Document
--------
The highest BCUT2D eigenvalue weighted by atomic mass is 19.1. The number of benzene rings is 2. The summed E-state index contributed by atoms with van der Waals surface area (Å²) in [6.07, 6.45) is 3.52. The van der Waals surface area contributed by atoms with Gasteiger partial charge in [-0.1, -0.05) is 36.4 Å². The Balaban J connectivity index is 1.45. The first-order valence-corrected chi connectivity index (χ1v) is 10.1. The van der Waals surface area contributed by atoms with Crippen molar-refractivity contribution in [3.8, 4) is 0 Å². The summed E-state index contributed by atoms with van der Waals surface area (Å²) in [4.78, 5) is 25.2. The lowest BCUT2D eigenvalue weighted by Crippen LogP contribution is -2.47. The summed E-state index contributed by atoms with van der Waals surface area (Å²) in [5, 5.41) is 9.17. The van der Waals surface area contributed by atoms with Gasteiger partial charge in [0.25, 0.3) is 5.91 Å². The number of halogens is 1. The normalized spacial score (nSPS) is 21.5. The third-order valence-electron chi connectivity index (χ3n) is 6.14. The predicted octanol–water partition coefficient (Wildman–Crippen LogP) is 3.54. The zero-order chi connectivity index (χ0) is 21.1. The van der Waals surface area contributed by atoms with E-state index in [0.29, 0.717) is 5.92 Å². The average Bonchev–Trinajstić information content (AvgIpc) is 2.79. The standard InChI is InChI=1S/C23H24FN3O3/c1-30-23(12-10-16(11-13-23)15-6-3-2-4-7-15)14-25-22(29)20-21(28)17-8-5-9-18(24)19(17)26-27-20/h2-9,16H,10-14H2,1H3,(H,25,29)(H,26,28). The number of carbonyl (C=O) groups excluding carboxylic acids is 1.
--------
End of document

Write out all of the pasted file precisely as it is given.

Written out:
The highest BCUT2D eigenvalue weighted by atomic mass is 19.1. The number of benzene rings is 2. The summed E-state index contributed by atoms with van der Waals surface area (Å²) in [6.07, 6.45) is 3.52. The van der Waals surface area contributed by atoms with Gasteiger partial charge in [-0.1, -0.05) is 36.4 Å². The Balaban J connectivity index is 1.45. The first-order valence-corrected chi connectivity index (χ1v) is 10.1. The van der Waals surface area contributed by atoms with Crippen molar-refractivity contribution in [3.8, 4) is 0 Å². The summed E-state index contributed by atoms with van der Waals surface area (Å²) in [4.78, 5) is 25.2. The lowest BCUT2D eigenvalue weighted by Crippen LogP contribution is -2.47. The summed E-state index contributed by atoms with van der Waals surface area (Å²) in [5, 5.41) is 9.17. The van der Waals surface area contributed by atoms with Gasteiger partial charge in [0.25, 0.3) is 5.91 Å². The number of halogens is 1. The normalized spacial score (nSPS) is 21.5. The third-order valence-electron chi connectivity index (χ3n) is 6.14. The predicted octanol–water partition coefficient (Wildman–Crippen LogP) is 3.54. The zero-order chi connectivity index (χ0) is 21.1. The van der Waals surface area contributed by atoms with E-state index in [0.29, 0.717) is 5.92 Å². The average Bonchev–Trinajstić information content (AvgIpc) is 2.79. The standard InChI is InChI=1S/C23H24FN3O3/c1-30-23(12-10-16(11-13-23)15-6-3-2-4-7-15)14-25-22(29)20-21(28)17-8-5-9-18(24)19(17)26-27-20/h2-9,16H,10-14H2,1H3,(H,25,29)(H,26,28). The number of carbonyl (C=O) groups excluding carboxylic acids is 1.